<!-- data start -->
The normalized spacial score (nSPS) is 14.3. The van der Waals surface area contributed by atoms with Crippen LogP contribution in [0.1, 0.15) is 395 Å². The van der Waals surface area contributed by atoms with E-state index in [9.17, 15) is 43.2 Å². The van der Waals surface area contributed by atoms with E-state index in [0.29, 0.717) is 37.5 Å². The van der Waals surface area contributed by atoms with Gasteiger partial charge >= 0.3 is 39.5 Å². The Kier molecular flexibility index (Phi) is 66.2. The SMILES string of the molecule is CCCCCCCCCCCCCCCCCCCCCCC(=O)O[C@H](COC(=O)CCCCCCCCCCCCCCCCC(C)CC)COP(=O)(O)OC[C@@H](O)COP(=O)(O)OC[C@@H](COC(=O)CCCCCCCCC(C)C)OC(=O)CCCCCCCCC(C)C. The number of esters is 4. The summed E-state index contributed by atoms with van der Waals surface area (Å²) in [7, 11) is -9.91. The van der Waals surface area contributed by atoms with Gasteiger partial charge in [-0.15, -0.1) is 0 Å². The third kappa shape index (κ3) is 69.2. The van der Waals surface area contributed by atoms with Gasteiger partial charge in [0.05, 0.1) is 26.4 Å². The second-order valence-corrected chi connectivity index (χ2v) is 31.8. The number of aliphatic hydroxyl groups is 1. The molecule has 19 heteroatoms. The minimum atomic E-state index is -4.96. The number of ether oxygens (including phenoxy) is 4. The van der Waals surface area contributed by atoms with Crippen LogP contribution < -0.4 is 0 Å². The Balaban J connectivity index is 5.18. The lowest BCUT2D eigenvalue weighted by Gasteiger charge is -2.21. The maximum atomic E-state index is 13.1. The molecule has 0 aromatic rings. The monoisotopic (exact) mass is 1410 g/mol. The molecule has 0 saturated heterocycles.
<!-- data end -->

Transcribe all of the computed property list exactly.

The normalized spacial score (nSPS) is 14.3. The van der Waals surface area contributed by atoms with Crippen LogP contribution in [0.1, 0.15) is 395 Å². The van der Waals surface area contributed by atoms with E-state index in [9.17, 15) is 43.2 Å². The van der Waals surface area contributed by atoms with E-state index in [0.29, 0.717) is 37.5 Å². The van der Waals surface area contributed by atoms with Gasteiger partial charge >= 0.3 is 39.5 Å². The Kier molecular flexibility index (Phi) is 66.2. The SMILES string of the molecule is CCCCCCCCCCCCCCCCCCCCCCC(=O)O[C@H](COC(=O)CCCCCCCCCCCCCCCCC(C)CC)COP(=O)(O)OC[C@@H](O)COP(=O)(O)OC[C@@H](COC(=O)CCCCCCCCC(C)C)OC(=O)CCCCCCCCC(C)C. The number of esters is 4. The summed E-state index contributed by atoms with van der Waals surface area (Å²) in [7, 11) is -9.91. The van der Waals surface area contributed by atoms with Gasteiger partial charge in [-0.15, -0.1) is 0 Å². The third kappa shape index (κ3) is 69.2. The van der Waals surface area contributed by atoms with Gasteiger partial charge in [0.05, 0.1) is 26.4 Å². The second-order valence-corrected chi connectivity index (χ2v) is 31.8. The number of aliphatic hydroxyl groups is 1. The molecule has 19 heteroatoms. The minimum atomic E-state index is -4.96. The number of ether oxygens (including phenoxy) is 4. The van der Waals surface area contributed by atoms with Crippen LogP contribution < -0.4 is 0 Å². The Balaban J connectivity index is 5.18. The lowest BCUT2D eigenvalue weighted by Gasteiger charge is -2.21. The maximum atomic E-state index is 13.1. The molecule has 0 aromatic rings. The monoisotopic (exact) mass is 1410 g/mol. The molecule has 0 saturated heterocycles.